The TUSD Governing Board is prematurely ending the terms of two of its three audit committee members because they live outside of district boundaries.
Chairman Jim Lovelace and Member Chuck Kill will no longer serve on the committee come June 30. The residency requirement, which was not in place when the pair was appointed in 2011, was added into the committee charter in March.
On Tuesday, Governing Board Members Adelita Grijalva, Kristel Foster and Cam Juarez voted to adjust their terms rather than allowing Lovelace and Kill to serve them out.
Lovelace’s departure is only about two months shy of when his term was scheduled to end, but Kill’s term was not set to expire until August 2017.
The Audit Committee was formed in 2007 following accounting errors that cost the district hundreds of thousands of dollars. It was tasked with strengthening TUSD’s internal financial controls.
The five-member volunteer committee, which already had two vacancies, now has only one member who resides within the district – Lori Cox.
Board Members Mark Stegeman and Michael Hicks voiced opposition to the charter changes, saying the residency requirement may exclude members of the greater Tucson community willing to share valuable expertise with TUSD for free.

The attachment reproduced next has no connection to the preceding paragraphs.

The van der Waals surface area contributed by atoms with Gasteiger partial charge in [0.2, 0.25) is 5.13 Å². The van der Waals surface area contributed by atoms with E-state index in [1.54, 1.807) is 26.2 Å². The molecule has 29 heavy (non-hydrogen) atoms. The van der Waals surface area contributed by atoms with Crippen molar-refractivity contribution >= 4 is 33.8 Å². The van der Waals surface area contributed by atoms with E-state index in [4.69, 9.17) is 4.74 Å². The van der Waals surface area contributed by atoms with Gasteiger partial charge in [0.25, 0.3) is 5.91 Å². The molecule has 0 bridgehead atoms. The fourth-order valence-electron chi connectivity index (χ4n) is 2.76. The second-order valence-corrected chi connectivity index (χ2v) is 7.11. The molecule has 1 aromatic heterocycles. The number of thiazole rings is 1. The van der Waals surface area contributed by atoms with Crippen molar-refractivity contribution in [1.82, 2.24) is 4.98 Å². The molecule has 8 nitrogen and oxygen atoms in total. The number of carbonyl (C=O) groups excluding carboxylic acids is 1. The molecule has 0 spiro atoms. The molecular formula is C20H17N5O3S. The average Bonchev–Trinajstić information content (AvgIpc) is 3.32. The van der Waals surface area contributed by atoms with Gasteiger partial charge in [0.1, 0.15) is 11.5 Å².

“In my view, the changes to the audit committee charter and what appears to be removing a majority of its current members essentially eviscerates the committee,” Stegeman said.
Applications have been submitted to fill the earlier vacancies but it is unclear when the Governing Board will consider those candidates.
Other changes to the charter added two new seats on the committee — one for the TUSD Chief Financial Officer and the other for a Governing Board member, both of whom will be able to cast votes.
Traditionally, the CFO only sat in on audit committee meetings to provide updates and answer committee members’ questions.
With the exception of approving minutes, electing officers once a year and adjourning meetings, the committee most often serves in an advisory role and rarely votes.
Lovelace, who technically owns property and pays taxes in TUSD but does not reside within its boundaries, was troubled by recent actions taken by the Governing Board majority.
Lovelace believes the charter changes were a direct effort to prevent future oversight, saying “in a district that is large and complex, it should be the poster child for transparency and accountability.”
Lovelace’s volunteer service with TUSD began more than a decade ago and included vouching for the district to get a bond measure approved and later chaired the bond fiscal oversight committee. The bond effort, which recently came to a close, has been lauded as a success.